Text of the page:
INDIANAPOLIS — Following a topsy turvy election cycle up and down the ballot, Indiana Republicans managed sweep victories in all statewide elected offices.
Republican Gov.-Elect, Eric Holcomb defeated Democrat John Gregg Tuesday evening carrying 51 percent of the vote with 96 percent of precincts reporting. Holcomb’s victory follows Gov. Mike Pence’s move to join the Donald Trump ticket — leaving Holcomb roughly 100 days to sell his campaign.
“When we kicked this thing off you heard what I heard. You heard Holcomb can’t raise enough money, Holcomb can’t put together a credible state wide campaign in this short amount of time, Holcomb can’t do that and they were partly right, Holcomb can’t do it but we did,” Holcomb said.
Tuesday night’s results also mark the second loss at the governor’s office for Gregg. The former candidate recalled in his conceding speech the past year in politics had been a “wacky ride” and continued to give his party counterparts an uplifting message for the days ahead.
“It’s important that while many of you are saying how can we ever win. Democrats, we can win. We will win,” Gregg said. “This view is a beginning not of an end. View this as a time for us to re-energize our party and embrace our state and go forward together.”
Another heated race in Indiana ended with a win for Republican Todd Young carrying 52 percent of the vote with 98 percent of precincts reporting. Young credited his win to Hoosiers wanting a different voice in Washington.
“This Marine is humble. I’m proud to have earned your trust, your confidence and your support,” Young said during his acceptance speech.
This race also comes as negative attack ads flooded Indiana airways from both Young and former Democratic Sen. and Gov. Evan Bayh. The two candidates had been running against each other since mid-July following the Baron Hill’s drop from the race.
“While we may have our disappointments this evening, which are perfectly understandable, tomorrow will bring a new day and a new dawn, bringing with it the potential of new horizons bringing hope and opportunities for all,” Bayh said.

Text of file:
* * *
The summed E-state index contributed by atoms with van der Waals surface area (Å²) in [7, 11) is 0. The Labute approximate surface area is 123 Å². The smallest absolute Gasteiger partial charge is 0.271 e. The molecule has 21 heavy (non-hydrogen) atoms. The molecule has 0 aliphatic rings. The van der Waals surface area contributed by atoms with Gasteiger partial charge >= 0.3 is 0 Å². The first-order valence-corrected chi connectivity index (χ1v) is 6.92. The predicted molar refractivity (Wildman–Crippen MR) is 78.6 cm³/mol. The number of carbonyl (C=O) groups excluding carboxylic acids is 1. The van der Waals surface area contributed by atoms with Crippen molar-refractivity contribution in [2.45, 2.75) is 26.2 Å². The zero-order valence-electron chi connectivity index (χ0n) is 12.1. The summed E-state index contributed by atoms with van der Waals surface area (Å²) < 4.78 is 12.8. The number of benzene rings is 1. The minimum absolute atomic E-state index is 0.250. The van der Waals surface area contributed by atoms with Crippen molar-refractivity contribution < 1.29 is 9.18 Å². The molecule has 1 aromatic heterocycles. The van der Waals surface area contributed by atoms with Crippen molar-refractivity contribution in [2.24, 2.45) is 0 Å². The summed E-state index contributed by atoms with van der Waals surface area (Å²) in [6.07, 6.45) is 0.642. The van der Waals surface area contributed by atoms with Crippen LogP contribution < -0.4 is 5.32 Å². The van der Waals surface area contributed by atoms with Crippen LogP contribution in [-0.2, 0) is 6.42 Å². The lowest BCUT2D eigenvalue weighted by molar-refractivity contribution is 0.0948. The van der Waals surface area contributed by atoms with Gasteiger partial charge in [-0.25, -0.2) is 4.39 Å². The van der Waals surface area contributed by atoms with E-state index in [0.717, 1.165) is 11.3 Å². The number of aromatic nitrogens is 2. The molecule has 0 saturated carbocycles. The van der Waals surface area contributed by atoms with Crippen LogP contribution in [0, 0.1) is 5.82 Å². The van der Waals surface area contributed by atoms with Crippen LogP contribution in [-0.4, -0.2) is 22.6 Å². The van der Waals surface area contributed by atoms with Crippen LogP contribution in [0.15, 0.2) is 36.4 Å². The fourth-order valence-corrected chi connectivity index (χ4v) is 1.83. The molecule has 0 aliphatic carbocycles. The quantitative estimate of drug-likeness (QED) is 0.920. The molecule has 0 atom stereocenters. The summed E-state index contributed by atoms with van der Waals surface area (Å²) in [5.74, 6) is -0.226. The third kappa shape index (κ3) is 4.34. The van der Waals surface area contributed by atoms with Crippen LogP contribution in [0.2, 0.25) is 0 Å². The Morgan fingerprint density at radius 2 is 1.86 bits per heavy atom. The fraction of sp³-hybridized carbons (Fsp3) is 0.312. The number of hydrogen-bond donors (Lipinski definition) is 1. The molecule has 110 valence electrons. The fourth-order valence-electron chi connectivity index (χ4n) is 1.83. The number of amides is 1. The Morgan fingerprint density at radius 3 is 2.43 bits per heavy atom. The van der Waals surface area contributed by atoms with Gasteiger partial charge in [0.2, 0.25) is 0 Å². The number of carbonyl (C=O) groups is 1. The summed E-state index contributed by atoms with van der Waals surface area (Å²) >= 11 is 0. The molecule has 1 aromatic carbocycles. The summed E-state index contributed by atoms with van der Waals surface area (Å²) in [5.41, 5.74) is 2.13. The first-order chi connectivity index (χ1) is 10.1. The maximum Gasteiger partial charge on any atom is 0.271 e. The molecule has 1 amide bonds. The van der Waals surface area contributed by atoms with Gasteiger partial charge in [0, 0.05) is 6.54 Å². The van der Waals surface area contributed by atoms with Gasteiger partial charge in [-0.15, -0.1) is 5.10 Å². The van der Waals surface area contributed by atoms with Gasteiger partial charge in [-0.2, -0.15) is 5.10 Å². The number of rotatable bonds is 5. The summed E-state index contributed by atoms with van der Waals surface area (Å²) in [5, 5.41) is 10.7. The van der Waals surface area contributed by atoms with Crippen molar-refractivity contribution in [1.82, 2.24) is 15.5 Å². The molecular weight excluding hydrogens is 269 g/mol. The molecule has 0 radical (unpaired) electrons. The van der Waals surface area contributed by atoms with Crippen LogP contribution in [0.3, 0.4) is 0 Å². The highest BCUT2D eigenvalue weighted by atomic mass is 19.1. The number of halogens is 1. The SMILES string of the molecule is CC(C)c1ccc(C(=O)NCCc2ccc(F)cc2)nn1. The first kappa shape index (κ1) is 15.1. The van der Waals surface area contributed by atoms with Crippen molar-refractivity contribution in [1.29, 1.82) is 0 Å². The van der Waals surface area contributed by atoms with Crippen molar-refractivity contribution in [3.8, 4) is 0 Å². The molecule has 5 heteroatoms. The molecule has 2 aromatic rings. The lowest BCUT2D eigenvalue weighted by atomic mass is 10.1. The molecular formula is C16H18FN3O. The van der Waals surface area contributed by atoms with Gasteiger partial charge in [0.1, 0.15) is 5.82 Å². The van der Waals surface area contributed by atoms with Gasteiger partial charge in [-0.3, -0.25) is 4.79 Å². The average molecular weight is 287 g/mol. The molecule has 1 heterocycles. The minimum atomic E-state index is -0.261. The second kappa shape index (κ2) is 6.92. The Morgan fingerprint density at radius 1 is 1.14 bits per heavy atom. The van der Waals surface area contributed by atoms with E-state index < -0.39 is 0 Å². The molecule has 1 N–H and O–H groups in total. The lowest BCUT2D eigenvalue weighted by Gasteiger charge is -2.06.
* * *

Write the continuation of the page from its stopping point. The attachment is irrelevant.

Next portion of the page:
Superintendent of Public Instruction
Republican Jennifer McCormick defeated incumbent Democrat Glenda Ritz in the state superintendent of public instruction race with 54 percent of the vote with 98 percent of precincts reporting. In her acceptance speech to supporters, McCormick said she aims to end “putting political agendas before kids.” McCormick also offered a thankful message to Ritz for her service.
“I spoke to Glenda Ritz on the phone and offered her my congratulations and I want to tell you I do appreciate the four years she’s spent in the Statehouse,” McCormick said. “Nothing is easy about politics and nothing is easy about running a campaign and certainly serving in that world.”
Ritz congratulated McCormick in her concession speech and followed up by saying work still needs to be done. She urged McCormick and her future staff to work past the days of ISTEP and put “the days of teaching to the test” behind Hoosiers. She also called on Hoosier teachers and families to be a part of the conversation in the days to come.
“Hoosier educators and families, this is a call to you,” Ritz said. “You must be part of the conversation to be strong applicants for our children and public education. Be a loud voice at the Statehouse.”
Republican Cutis Hill also swept the Attorney General’s seat carrying 62 percent of the vote against Democrat Lorenzo Arredondo with 98 percent of precincts reporting.
Hill, the Elkhart County Prosecuting Attorney, will replace Republican Attorney General Greg Zoeller.
Andi TenBarge is a reporter for TheStatehouseFile.com, a news site powered by Franklin College journalism students. Taylor Brown, Annie Gentry, Abrahm Hurt, Shelby Mullis, Adrianna Pitrelli, Sarah Ramon and Derreck Stahly contributed to this report.